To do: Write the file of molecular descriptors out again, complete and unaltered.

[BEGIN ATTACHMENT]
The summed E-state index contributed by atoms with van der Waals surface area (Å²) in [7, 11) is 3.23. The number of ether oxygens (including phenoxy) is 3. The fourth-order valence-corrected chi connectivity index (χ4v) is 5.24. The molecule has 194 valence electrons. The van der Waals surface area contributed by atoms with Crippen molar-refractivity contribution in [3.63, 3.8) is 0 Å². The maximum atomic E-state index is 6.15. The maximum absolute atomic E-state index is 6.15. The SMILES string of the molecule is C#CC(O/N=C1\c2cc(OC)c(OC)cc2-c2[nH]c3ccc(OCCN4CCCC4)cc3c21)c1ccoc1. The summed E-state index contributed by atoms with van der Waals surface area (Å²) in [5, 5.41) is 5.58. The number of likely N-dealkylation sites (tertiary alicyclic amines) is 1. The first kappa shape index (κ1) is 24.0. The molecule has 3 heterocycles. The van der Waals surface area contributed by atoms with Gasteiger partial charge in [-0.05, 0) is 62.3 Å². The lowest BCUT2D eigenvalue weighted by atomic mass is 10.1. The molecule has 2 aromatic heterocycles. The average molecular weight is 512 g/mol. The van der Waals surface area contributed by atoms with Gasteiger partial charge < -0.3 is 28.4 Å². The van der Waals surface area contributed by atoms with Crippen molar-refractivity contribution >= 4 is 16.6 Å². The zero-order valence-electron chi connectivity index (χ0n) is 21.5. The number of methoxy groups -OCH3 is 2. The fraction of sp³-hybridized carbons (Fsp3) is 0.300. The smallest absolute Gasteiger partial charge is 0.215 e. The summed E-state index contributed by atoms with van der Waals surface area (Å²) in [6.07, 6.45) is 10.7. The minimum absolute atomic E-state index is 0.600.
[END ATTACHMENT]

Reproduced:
The summed E-state index contributed by atoms with van der Waals surface area (Å²) in [7, 11) is 3.23. The number of ether oxygens (including phenoxy) is 3. The fourth-order valence-corrected chi connectivity index (χ4v) is 5.24. The molecule has 194 valence electrons. The van der Waals surface area contributed by atoms with Crippen molar-refractivity contribution in [3.63, 3.8) is 0 Å². The maximum atomic E-state index is 6.15. The maximum absolute atomic E-state index is 6.15. The SMILES string of the molecule is C#CC(O/N=C1\c2cc(OC)c(OC)cc2-c2[nH]c3ccc(OCCN4CCCC4)cc3c21)c1ccoc1. The summed E-state index contributed by atoms with van der Waals surface area (Å²) in [5, 5.41) is 5.58. The number of likely N-dealkylation sites (tertiary alicyclic amines) is 1. The first kappa shape index (κ1) is 24.0. The molecule has 3 heterocycles. The van der Waals surface area contributed by atoms with Gasteiger partial charge in [-0.05, 0) is 62.3 Å². The lowest BCUT2D eigenvalue weighted by atomic mass is 10.1. The molecule has 2 aromatic heterocycles. The average molecular weight is 512 g/mol. The van der Waals surface area contributed by atoms with Gasteiger partial charge < -0.3 is 28.4 Å². The van der Waals surface area contributed by atoms with Crippen molar-refractivity contribution >= 4 is 16.6 Å². The zero-order valence-electron chi connectivity index (χ0n) is 21.5. The number of methoxy groups -OCH3 is 2. The fraction of sp³-hybridized carbons (Fsp3) is 0.300. The smallest absolute Gasteiger partial charge is 0.215 e. The summed E-state index contributed by atoms with van der Waals surface area (Å²) in [6.07, 6.45) is 10.7. The minimum absolute atomic E-state index is 0.600.